"Pulling back from the brink of further tariff escalation is a good sign for retailers and their customers, and we look forward to continued progress in the talks with China so that further tariffs can be avoided and existing ones lifted," the National Retail Federation's David French said in a press release this weekend.
What might happen next?
The basic fight between the two countries hasn't changed, Raymond James analyst Ed Mills pointed out in a note to investors. "Tariff escalations and tech restrictions still remain extremely likely over the coming weeks/months," he wrote, "but that threat will likely be discounted (potentially significantly) by the market until signs emerge of Trump seeking to restart the fight."
The latest truce might mean no new tariffs until the end of 2019 "at least" if talks stall, Height Securities analyst Clayton Allen wrote in a note. He forecast a "growing possibility that the larger talks with China continue with no real headway until the 2020 election."
What's the deal with Huawei?
China and the U.S. are sparring over the Trump administration's allegations that Beijing steals technology and coerces foreign companies into handing over trade secrets. China denies this.
The U.S. has also tried to rally other nations to not use Chinese telecom firm Huawei's gear in their upcoming 5G systems, branding the company a national security threat. The White House also barred Huawei from buying American technology without U.S. government approval.
Mr. Trump said Saturday he would allow U.S. companies to sell their products to Huawei, but he wasn't yet willing to remove the company from a trade blacklist. The president's easing of pressure on Hauwei has already drawn pushback from some in Congress.
"If President Trump has in fact bargained away the recent restrictions on #Huawei, then we will have to get those restrictions put back in place through legislation," Senator Marco Rubio, R-Florida, tweeted on Saturday. Economic adviser Kudlow told "Face the Nation" that Huawei is still subject to restrictions regarding doing business with U.S. firms and gave few details on how that might change.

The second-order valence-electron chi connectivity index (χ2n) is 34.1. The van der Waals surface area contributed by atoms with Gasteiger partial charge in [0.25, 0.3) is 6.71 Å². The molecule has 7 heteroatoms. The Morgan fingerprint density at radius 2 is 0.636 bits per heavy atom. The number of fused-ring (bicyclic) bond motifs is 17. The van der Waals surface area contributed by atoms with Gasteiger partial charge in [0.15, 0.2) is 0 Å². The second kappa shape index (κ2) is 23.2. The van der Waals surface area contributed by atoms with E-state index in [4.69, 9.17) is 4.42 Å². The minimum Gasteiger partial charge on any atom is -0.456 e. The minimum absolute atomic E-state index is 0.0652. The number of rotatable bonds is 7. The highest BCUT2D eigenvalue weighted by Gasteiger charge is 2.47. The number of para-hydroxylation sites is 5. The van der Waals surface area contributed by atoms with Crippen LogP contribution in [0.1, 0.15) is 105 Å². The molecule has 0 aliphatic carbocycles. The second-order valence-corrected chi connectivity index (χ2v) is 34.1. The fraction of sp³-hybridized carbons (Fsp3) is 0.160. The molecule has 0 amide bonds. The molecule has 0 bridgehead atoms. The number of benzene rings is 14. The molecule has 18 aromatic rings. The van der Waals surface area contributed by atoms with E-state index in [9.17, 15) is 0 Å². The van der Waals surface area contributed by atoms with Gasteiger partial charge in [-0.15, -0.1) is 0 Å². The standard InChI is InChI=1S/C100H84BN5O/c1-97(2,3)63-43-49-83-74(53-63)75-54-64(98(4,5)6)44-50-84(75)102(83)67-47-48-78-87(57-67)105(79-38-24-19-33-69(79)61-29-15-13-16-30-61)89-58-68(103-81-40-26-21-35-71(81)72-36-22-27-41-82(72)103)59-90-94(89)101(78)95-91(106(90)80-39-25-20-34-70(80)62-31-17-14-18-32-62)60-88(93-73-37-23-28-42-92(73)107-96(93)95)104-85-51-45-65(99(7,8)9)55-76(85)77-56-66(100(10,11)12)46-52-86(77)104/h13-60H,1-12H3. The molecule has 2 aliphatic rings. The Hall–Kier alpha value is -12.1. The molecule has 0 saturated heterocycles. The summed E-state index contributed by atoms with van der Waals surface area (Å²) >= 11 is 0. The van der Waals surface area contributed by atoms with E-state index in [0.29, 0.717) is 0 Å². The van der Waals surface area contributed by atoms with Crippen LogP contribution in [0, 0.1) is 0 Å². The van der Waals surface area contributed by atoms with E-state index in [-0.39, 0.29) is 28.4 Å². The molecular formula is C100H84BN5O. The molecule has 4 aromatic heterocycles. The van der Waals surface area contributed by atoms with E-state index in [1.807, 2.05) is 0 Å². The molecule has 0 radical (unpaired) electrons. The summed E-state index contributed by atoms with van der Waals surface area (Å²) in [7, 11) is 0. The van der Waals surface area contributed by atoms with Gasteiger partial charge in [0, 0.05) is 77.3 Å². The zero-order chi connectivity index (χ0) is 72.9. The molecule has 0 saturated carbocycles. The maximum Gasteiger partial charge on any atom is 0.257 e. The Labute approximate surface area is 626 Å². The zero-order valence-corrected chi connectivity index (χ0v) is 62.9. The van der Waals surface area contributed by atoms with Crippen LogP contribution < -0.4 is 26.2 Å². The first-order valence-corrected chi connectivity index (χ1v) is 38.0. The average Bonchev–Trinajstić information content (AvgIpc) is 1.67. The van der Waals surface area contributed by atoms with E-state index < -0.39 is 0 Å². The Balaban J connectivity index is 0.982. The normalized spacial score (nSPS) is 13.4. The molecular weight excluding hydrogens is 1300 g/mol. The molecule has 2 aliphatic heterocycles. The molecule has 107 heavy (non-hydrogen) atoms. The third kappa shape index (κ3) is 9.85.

"There was no explanation of how this would work, other than a throwaway line that additional work must be done," Height Securities' Allen wrote. The White House might grant Huawei a 90-day temporary license to do business with some U.S. firms for some products, Allen speculated.
What about the U.S. growth streak?
The U.S. economy has now grown for 121 consecutive months, making this. Yet economists remain concerned that a recession is on the horizon. One of the biggest downside factors remains the Trump administration's protectionist policies and the trade war with China, paused or not.
Though the U.S. economy is still growing, a key manufacturing index Monday showed a slowdown in that growth in June. Uncertain trade conditions may be one reason some companies are holding back on ordering more goods, analysts at Oxford Economics wrote in a note today. "Manufacturing activity is undeniably cooling amid dissipating fiscal stimulus, escalated trade tensions and sluggish global growth," the analysts wrote, noting that orders, production and employment "all slowed."